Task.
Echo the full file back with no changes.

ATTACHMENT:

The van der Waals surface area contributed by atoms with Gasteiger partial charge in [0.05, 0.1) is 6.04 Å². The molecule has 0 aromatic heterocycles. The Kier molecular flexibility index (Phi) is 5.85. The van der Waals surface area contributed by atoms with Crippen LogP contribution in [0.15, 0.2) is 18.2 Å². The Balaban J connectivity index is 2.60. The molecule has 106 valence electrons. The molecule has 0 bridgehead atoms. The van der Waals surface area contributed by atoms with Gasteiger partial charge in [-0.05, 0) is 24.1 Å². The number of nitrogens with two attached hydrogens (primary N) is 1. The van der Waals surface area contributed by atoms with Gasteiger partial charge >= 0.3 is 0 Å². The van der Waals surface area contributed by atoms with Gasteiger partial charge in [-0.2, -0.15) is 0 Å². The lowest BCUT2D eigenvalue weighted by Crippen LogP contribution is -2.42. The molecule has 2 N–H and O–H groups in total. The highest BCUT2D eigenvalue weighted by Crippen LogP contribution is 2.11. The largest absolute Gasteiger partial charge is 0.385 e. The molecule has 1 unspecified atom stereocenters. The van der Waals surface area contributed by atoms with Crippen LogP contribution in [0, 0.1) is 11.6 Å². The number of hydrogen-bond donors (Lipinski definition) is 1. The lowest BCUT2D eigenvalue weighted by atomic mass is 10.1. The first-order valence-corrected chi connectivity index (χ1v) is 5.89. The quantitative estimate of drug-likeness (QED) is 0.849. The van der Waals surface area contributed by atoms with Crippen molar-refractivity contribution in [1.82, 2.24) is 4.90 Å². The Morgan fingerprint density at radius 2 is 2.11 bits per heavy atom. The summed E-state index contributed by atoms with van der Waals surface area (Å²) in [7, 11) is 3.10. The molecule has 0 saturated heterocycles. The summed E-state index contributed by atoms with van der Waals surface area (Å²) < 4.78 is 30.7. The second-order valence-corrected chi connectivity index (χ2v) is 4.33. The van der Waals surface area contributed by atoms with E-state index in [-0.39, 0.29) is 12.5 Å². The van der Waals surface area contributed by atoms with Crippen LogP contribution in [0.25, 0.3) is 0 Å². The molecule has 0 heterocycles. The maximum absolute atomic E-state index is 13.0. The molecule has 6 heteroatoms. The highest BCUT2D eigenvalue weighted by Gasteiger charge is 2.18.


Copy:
The van der Waals surface area contributed by atoms with Gasteiger partial charge in [0.05, 0.1) is 6.04 Å². The molecule has 0 aromatic heterocycles. The Kier molecular flexibility index (Phi) is 5.85. The van der Waals surface area contributed by atoms with Crippen LogP contribution in [0.15, 0.2) is 18.2 Å². The Balaban J connectivity index is 2.60. The molecule has 106 valence electrons. The molecule has 0 bridgehead atoms. The van der Waals surface area contributed by atoms with Gasteiger partial charge in [-0.05, 0) is 24.1 Å². The number of nitrogens with two attached hydrogens (primary N) is 1. The van der Waals surface area contributed by atoms with Gasteiger partial charge >= 0.3 is 0 Å². The van der Waals surface area contributed by atoms with Gasteiger partial charge in [-0.2, -0.15) is 0 Å². The lowest BCUT2D eigenvalue weighted by Crippen LogP contribution is -2.42. The molecule has 2 N–H and O–H groups in total. The highest BCUT2D eigenvalue weighted by Crippen LogP contribution is 2.11. The largest absolute Gasteiger partial charge is 0.385 e. The molecule has 1 unspecified atom stereocenters. The van der Waals surface area contributed by atoms with Crippen LogP contribution in [0, 0.1) is 11.6 Å². The number of hydrogen-bond donors (Lipinski definition) is 1. The lowest BCUT2D eigenvalue weighted by atomic mass is 10.1. The first-order valence-corrected chi connectivity index (χ1v) is 5.89. The quantitative estimate of drug-likeness (QED) is 0.849. The van der Waals surface area contributed by atoms with Crippen molar-refractivity contribution in [1.82, 2.24) is 4.90 Å². The Morgan fingerprint density at radius 2 is 2.11 bits per heavy atom. The summed E-state index contributed by atoms with van der Waals surface area (Å²) in [7, 11) is 3.10. The molecule has 0 saturated heterocycles. The summed E-state index contributed by atoms with van der Waals surface area (Å²) < 4.78 is 30.7. The second-order valence-corrected chi connectivity index (χ2v) is 4.33. The van der Waals surface area contributed by atoms with E-state index in [-0.39, 0.29) is 12.5 Å². The van der Waals surface area contributed by atoms with Crippen LogP contribution in [0.25, 0.3) is 0 Å². The molecule has 0 heterocycles. The maximum absolute atomic E-state index is 13.0. The molecule has 6 heteroatoms. The highest BCUT2D eigenvalue weighted by Gasteiger charge is 2.18.